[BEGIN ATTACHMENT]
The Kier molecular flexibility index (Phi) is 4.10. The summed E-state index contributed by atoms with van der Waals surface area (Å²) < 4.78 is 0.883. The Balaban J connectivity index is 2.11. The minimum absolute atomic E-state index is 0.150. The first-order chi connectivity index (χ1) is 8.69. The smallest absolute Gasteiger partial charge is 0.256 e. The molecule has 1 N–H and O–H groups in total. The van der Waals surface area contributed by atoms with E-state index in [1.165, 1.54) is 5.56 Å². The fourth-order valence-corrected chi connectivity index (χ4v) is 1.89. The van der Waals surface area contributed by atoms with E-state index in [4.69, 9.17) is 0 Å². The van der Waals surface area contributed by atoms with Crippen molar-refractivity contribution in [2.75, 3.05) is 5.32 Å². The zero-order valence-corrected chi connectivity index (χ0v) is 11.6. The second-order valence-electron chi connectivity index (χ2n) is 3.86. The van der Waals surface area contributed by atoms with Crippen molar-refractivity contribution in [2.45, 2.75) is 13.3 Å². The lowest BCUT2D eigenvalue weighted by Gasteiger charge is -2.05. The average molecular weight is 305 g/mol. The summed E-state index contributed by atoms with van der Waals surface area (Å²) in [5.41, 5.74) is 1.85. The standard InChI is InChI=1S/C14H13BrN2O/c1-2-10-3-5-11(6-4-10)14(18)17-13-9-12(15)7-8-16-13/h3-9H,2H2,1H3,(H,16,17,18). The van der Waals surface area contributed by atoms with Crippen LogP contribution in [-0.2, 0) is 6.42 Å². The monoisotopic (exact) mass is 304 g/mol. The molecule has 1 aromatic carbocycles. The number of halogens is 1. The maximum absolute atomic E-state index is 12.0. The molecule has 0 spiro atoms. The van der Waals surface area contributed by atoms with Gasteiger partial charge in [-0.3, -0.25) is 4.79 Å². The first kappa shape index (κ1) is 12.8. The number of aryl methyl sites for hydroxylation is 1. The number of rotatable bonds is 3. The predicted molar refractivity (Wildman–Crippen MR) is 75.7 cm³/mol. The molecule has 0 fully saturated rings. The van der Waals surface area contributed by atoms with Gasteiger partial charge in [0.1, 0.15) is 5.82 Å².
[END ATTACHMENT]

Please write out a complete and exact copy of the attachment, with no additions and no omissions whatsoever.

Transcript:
The Kier molecular flexibility index (Phi) is 4.10. The summed E-state index contributed by atoms with van der Waals surface area (Å²) < 4.78 is 0.883. The Balaban J connectivity index is 2.11. The minimum absolute atomic E-state index is 0.150. The first-order chi connectivity index (χ1) is 8.69. The smallest absolute Gasteiger partial charge is 0.256 e. The molecule has 1 N–H and O–H groups in total. The van der Waals surface area contributed by atoms with E-state index in [1.165, 1.54) is 5.56 Å². The fourth-order valence-corrected chi connectivity index (χ4v) is 1.89. The van der Waals surface area contributed by atoms with E-state index in [4.69, 9.17) is 0 Å². The van der Waals surface area contributed by atoms with Crippen molar-refractivity contribution in [2.75, 3.05) is 5.32 Å². The zero-order valence-corrected chi connectivity index (χ0v) is 11.6. The second-order valence-electron chi connectivity index (χ2n) is 3.86. The van der Waals surface area contributed by atoms with Crippen molar-refractivity contribution in [2.45, 2.75) is 13.3 Å². The lowest BCUT2D eigenvalue weighted by Gasteiger charge is -2.05. The average molecular weight is 305 g/mol. The summed E-state index contributed by atoms with van der Waals surface area (Å²) in [5.41, 5.74) is 1.85. The standard InChI is InChI=1S/C14H13BrN2O/c1-2-10-3-5-11(6-4-10)14(18)17-13-9-12(15)7-8-16-13/h3-9H,2H2,1H3,(H,16,17,18). The van der Waals surface area contributed by atoms with Crippen LogP contribution in [-0.2, 0) is 6.42 Å². The monoisotopic (exact) mass is 304 g/mol. The molecule has 1 aromatic carbocycles. The number of halogens is 1. The maximum absolute atomic E-state index is 12.0. The molecule has 0 spiro atoms. The van der Waals surface area contributed by atoms with Gasteiger partial charge in [-0.3, -0.25) is 4.79 Å². The first kappa shape index (κ1) is 12.8. The number of aryl methyl sites for hydroxylation is 1. The number of rotatable bonds is 3. The predicted molar refractivity (Wildman–Crippen MR) is 75.7 cm³/mol. The molecule has 0 fully saturated rings. The van der Waals surface area contributed by atoms with Gasteiger partial charge in [0.1, 0.15) is 5.82 Å².